Saint Anthimos was from Sofia, Bulgaria, where he was a married, parish-priest. In 1841, after his wife reposed, he went to Mount Athos and was tonsured as a monk at Simonopetra Monastery.

He began to act like a fool for Christ in order to hide his spirituality and closeness to God. He moved in the desert places of Mount Athos and stayed in caves and in trees. For the first five years of his hermitage he wore an old raso which later he replaced with a sack with three holes in it, for his head and arms. People would call him ‘Sacky’.

Every two or three months, Father Anthimos would visit Saint Panteleimon Monastery (the Russikon) for a few days because there he could understand the services (in Russian). He would usually hide in the narthex, but when he saw one of the fathers watching him, he would start behaving crazily.

Many called Fr Anthimos dotty, but a few realized that he had the charisma of foresight.

In his short visits at Saint Panteleimon’s, he would stay and eat with the monastery workers. When the abbot heard, he asked the monk on duty to take care of Father Anthimos. He was able to fast for many days. He once went to Saint Panteleimon, exhausted. The monk received him and prepared him something to eat, which he ate with gusto. The monk marveled that such an ascetic-looking person could eat so much, but Father Anthimos taught him not to judge and revealed that he had not eaten nothing for about seven weeks.

The same thing happened again when another young monk judged how much he ate: Father Anthimos told him that he would leave the monastery, return to his homeland and then come back to Mount Athos and become a monk, and that happened exactly.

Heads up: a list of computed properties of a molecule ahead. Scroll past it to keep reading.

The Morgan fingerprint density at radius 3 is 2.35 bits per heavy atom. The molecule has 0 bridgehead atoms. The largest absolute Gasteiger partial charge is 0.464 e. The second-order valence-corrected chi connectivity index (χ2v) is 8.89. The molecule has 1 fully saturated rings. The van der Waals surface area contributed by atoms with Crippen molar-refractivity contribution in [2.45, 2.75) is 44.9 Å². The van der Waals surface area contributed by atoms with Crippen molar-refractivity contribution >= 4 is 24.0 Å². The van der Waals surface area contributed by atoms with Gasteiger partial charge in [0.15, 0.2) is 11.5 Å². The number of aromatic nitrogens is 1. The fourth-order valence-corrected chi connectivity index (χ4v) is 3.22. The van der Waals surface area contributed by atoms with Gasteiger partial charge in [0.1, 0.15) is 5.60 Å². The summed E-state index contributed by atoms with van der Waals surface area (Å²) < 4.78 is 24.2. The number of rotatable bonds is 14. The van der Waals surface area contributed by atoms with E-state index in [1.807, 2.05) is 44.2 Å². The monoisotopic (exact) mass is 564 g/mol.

In the winter of 1962 he got trapped by snow in a hollow tree for as long as 46 days. He later descended from the heights of the Athos and appeared at Saint Pantelimon Monastery, where he revealed that Saint John the Baptist saved his life while being trapped in snow.

In the last years of Father Anthimos’ life, he retired in a lower area, somewhere close to Zographou Monastery, where he helped with the building work, avoiding the Monastery of Saint Panteleimon where the monks were showing him too much respect.

In August 1867, Father Anthimos visited Saint Panteleimon’s for a last time and told his friend, the monk in charge of the lay-worker’s refectory – whom he confided in – that he was soon going to die.

In November of the same year, Father Anthimos fell ill at the infirmary of Zographou Monastery. Twelve days later, on December 9, he reposed.

For his prayers, Lord Jesus Christ, have mercy on us!




Pemptousia Partnership

Pemptousia and OCN have entered a strategic partnership to bring Orthodoxy Worldwide. Greek philosophers from Ionia considered held that there were four elements or essences (ousies) in nature: earth, water, fire and air. Aristotle added ether to this foursome, which would make it the fifth (pempto) essence, pemptousia, or quintessence. The incarnation of God the Word found fertile ground in man’s proclivity to beauty, to goodness, to truth and to the eternal. Orthodoxy has not functioned as some religion or sect. It was not the movement of the human spirit towards God but the revelation of the true God, Jesus Christ, to man. A basic precept of Orthodoxy is that of the person ­– the personhood of God and of man. Orthodoxy is not a religious philosophy or way of thinking but revelation and life standing on the foundations of divine experience; it is the transcendence of the created and the intimacy of the Uncreated. Orthodox theology is drawn to genuine beauty; it is the theology of the One “fairer than the sons of men”. So in "Pemptousia", we just want to declare this "fifth essence", the divine beaut in our life. Please note, not all Pemptousia articles have bylines. If the author is known, he or she is listed in the article above.


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